Sons of Anarchy could easily be considered the most important show FX has ever produced. It was the most popular, after all, and fans are still discussing it to this day. It was a show wrought with symbolism, tragedy, and great drama. It will certainly be examined for many years to come—even if all the depictions of the outlaw biker lifestyle weren’t as realistic as one might think.
The full-throttle drama created by Kurt Sutter exposed the biker subculture of SAMCRO, the Sons of Anarchy Motorcycle Club Redwood Originals. The club began as a social rebellion by John Teller (father of main character Jax), who returned from Vietnam in the late 1960s as an outsider, disgusted with civilian culture. He sought the same culture and freedom that he’d found in war.
Though John Teller paved the way for the club’s rebellious ways, it was his son who really explored all the options on the table, including the prospect of going completely legitimate. Jax was a bright spot among the constant violence and was always looking for new ways to make the MC profitable. But in the end, not everything depicted was as truthful as it might have been in real life.
Jax was unable to save the club from its deeply rooted history, though he tried. For seven seasons, the club wreaked havoc on the small town of Charming (a fictional town located near the Bay Area in California), and we were eventually left with many unanswered questions and unresolved mysteries.
Here are 25 things that made no sense about Sons of Anarchy.
25 The Helmets Were Novelty Helmets
Yes, the helmets that SAMCRO members wore were pretty dorky looking and technically, they weren’t legal. To be legal, they’d have to be approved and endorsed by DOT, and they’d have to have at least an inch of padding between the shell and the head. So a lot of bikers wear these “novelty helmets” that aren’t very effective in a crash but give the illusion that they’re wearing a legal helmet. The statement they’re giving is that if they have to wear a helmet, they’ll wear as little as they can get away with.
24 SAMCRO Didn’t Have A Lot Of Interest In Motorcycles
For a show about an outlaw motorcycle club, Sons of Anarchy would often go many episodes without showing anyone on a bike—especially as the plot got more convoluted. In reality, the mainstay of MCs are their proclivity to always be working on their bikes during their off-time, but that’s not the case in SoA. There are certain seasons where the club only rides their bikes three or four times during the entire season! Charlie Hunnam (Jax Teller) certainly rides his 2003 Harley-Davidson Dyna Super Glider more often in real life than he did in the show.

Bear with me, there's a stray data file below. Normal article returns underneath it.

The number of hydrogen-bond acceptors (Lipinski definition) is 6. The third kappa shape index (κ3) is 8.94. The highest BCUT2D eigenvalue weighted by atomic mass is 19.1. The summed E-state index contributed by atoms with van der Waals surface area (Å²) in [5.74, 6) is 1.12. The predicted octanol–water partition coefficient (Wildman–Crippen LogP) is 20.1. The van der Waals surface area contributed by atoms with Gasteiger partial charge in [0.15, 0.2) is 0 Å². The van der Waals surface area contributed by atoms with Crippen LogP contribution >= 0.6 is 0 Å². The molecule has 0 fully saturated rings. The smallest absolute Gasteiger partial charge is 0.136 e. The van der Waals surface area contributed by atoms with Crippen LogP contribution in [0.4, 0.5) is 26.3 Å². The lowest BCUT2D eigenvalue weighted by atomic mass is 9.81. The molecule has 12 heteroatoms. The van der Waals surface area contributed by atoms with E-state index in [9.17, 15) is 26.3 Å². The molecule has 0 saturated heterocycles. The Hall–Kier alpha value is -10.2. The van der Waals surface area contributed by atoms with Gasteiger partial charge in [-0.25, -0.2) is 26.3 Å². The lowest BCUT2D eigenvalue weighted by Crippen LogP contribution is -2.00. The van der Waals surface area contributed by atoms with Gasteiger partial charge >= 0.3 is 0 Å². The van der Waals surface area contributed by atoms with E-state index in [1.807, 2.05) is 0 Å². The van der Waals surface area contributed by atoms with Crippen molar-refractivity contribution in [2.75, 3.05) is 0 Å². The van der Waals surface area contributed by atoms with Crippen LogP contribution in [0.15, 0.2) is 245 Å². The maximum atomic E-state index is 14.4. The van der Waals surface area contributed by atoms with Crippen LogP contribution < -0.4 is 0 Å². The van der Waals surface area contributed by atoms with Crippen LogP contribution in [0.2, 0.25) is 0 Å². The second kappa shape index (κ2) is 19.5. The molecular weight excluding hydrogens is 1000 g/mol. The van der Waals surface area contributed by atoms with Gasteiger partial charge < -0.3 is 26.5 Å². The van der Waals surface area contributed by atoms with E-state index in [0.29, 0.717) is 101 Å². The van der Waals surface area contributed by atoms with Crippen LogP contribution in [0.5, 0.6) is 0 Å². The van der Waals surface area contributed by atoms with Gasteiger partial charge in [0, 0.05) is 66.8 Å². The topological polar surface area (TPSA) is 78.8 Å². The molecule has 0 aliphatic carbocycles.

23 The Club’s Ranks Don’t Make Much Sense
As a rule of thumb, the ranking system of SAMCRO is pretty accurate to real life, but that doesn’t mean it makes much sense and it gets confusing. Also in the show, there are rarely more than 10 members of the club in Charming at any one time, which makes the club’s hierarchies quite a mystery. As seen on their patches, members have titles such as Sergeant-in-Arms, Enforcer, Secretary, Treasurer, Road Captain, and more. The patches highlight different members’ responsibilities, but are so many positions needed for so few members?
22 The Club Hurts Each Other So Much
Despite the “no snitching” rule and the brotherly vow of camaraderie, SAMCRO members throughout the series hurt and betray each other nearly at every step! It also makes you wonder why anyone would want to work with SAMCRO when so many people associated with the club end up in a coffin. Sons members going against each other is clearly against the club’s brotherly code. Some betrayals are heartbreaking and reverberate through the seasons, while others don’t seem to matter as much. Jax, for instance, ordered Juice’s liquidation in Season 7 with little fanfare or remorse. But that decision should not have come lightly.
21 They Hardly Ever Clean Up Crime Scenes
In real life, this would get SAMCRO shut down in an instant. There’s no way that, considering how many crime scenes they cause, the club could get away with not cleaning up after themselves. Famous horror novelist Stephen King shows up in Season 3 as a professional “cleaner” who cleans up crime scenes. Besides during that episode, there are only a handful of times when Sons members are shown cleaning up a crime scene. Many more of them should have been in jail because of this constant lapse in judgment.
20 Hardly Any New Initiates Make It Out Alive
The initiation of prospects is typically a grueling process, but with how many prospects end up six feet under, so to speak, it’s really a mystery why anyone would want to join SAMCRO at all! The newest recruits of the MC are given trivial tasks to prove their trust, typically, though hardly any new recruit ends up making it out alive. Half-Sack Epps, Phil Russell, and Eric Miles are just three such examples. Since initiation is probably a years-long process, it makes it that much more surprising that so few of them made it out alive.
19 Jax’s Emotional Stances
Jax Teller tends to take a very emotional stance on the decisions he makes for the club, as opposed to using logic, despite what he might say to the contrary. For instance, Jax’s ex-wife, Wendy Chase, is a recovering addict, which causes Jax to be vehemently against being involved in the substance trade, because of the harm it’ll cause the community. But firearms dealing is arguably more dangerous, and he uses his connections with Ireland and local crews to supply weapons. This isn’t a very logical stance—either trade on both, or on neither—but he’s obviously powered by emotion.